Now, researchers have found yet another troubling association with soda consumption: a higher risk of breast cancer in women. Specifically, the scientists discovered that the more sugary drinks a woman consumed, the more density her breasts would have. Breast density is a well-known risk factor for breast cancer, since there is less fatty tissue and more cells that are at risk of becoming cancerous.

“Among all women, those who had a sugary drink intake of more than three servings per week had a mean of 29.6 percent in breast density, but those who did not drink this type of drink had a mean of 26.2 percent in breast density,” said the lead author of the study, Dr. Caroline Diorio from Laval University in Quebec. “An increase of about 3 percent in breast density is not negligible in terms of breast cancer risk. By comparison, it has been shown that healthy women at high risk of developing breast cancer who received (the breast cancer drug) tamoxifen for four-and-a-half years had a reduction of 6.4 percent in breast density, and it has been observed that tamoxifen can reduce the risk of breast cancer by 30 to 50 percent in high-risk women.”

So in addition to all the other valid concerns surrounding soda, this new association with breast cancer is certainly an eye-opening one. While we understand that soda sales have dropped, we know that millions of consumers are still consuming these beverages — and consuming them in excess. We do hope that research like this makes its way into the consciousness of those consumers and that they take it seriously.

http://wallstcheatsheet.com/life/breast-cancer-and-4-other-health-issues-linked-to-drinking-soda.html/

What’s not a diet soda, but not a regular soda? Coming soon to the U.S. … Coke Life

0616_coke_life_970-630x420Soda drinkers have a bit of a problem these days. The widely held opinion used to be that diet sodas were a better choice than sugared sodas. Now, though, the artificial sweeteners in sugared sodas are linked to actual weight gain, instead of weight loss. Their sugary counterparts are under fire for contributing to the obesity crisis, in addition to the rise in diabetes and heart disease. Of course, for those of us who aren’t soda drinkers, both diet and regular sodas are the equivalent of chemical nightmares. But soda drinkers are having a hard time figuring out what to do. So much so that soda sales have steadily declined over the last 9 years. Consumers aren’t happy with soda choices and it’s beginning influence manufacturer decisions.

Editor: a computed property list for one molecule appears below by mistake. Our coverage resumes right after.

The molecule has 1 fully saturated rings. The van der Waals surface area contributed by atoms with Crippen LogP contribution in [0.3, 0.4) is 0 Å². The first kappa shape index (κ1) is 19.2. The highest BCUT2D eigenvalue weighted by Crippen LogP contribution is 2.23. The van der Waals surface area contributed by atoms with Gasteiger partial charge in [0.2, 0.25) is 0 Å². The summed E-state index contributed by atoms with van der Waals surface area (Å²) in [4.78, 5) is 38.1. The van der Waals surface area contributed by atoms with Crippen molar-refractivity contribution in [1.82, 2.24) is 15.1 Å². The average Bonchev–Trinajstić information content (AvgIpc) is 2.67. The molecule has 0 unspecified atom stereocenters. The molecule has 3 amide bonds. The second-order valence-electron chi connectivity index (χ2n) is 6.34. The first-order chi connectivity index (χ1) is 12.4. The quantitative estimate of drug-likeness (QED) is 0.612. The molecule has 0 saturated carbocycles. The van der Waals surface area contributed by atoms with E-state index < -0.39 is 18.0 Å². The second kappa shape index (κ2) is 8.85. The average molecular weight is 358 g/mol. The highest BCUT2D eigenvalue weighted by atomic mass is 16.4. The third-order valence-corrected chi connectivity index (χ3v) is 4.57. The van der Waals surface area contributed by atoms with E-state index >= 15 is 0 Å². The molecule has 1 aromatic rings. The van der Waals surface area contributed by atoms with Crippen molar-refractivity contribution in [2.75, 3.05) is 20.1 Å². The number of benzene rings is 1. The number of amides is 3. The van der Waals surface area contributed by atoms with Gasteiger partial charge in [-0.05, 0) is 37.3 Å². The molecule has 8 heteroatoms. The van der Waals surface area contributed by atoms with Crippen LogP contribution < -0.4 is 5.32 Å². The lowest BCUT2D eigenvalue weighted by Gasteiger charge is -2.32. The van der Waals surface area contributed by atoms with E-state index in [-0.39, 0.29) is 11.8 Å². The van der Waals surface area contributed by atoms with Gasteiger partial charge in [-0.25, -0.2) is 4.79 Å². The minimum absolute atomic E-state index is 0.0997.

Coca-Cola, notably, is responding. There’s a new Coke on the horizon. Packaged in a green can that most of us aren’t yet familiar with, Coke Life is Coca-Cola’s answer to consumer concerns. Sweetened with stevia, this new version of regular Coke has been released in Argentina and Chili. This coming fall, it will debut in the U.K. It’s worth pointing out that this is the first new addition to Coke branded sodas in almost eight years.

Coke Life isn’t exactly a diet drink. It contains more than four tablespoons of real sugar and has about 89 calories per can—less than the 140 calories found in a can of regular Coke, but hardly something that will be championed by the quinoa crowd.

Instead, Coke Life is Coca-Cola’s answer to the two health concerns that have been hitting the company’s soda sales with a one-two punch: the anti-sugar movement, which rails against its full-calorie, full-sugar line of beverages, and the perception that artificial sweeteners such as aspartame (found in both Diet Coke and Coke Zero) are unhealthy and can even contribute to weight gain.

These concerns have contributed to a steady nine-year decline in U.S. soda sales. Last year they slid even further—dropping 3 percent, or more than double the 1.2 percent they’d fallen the year before. (Soda is already down a further 2 percent this year.) Diet soda sales withstood the decline for a while; now they appear to be tumbling, too. Last year, Diet Coke sales in the U.S. dropped nearly 7 percent, according to Beverage Digest.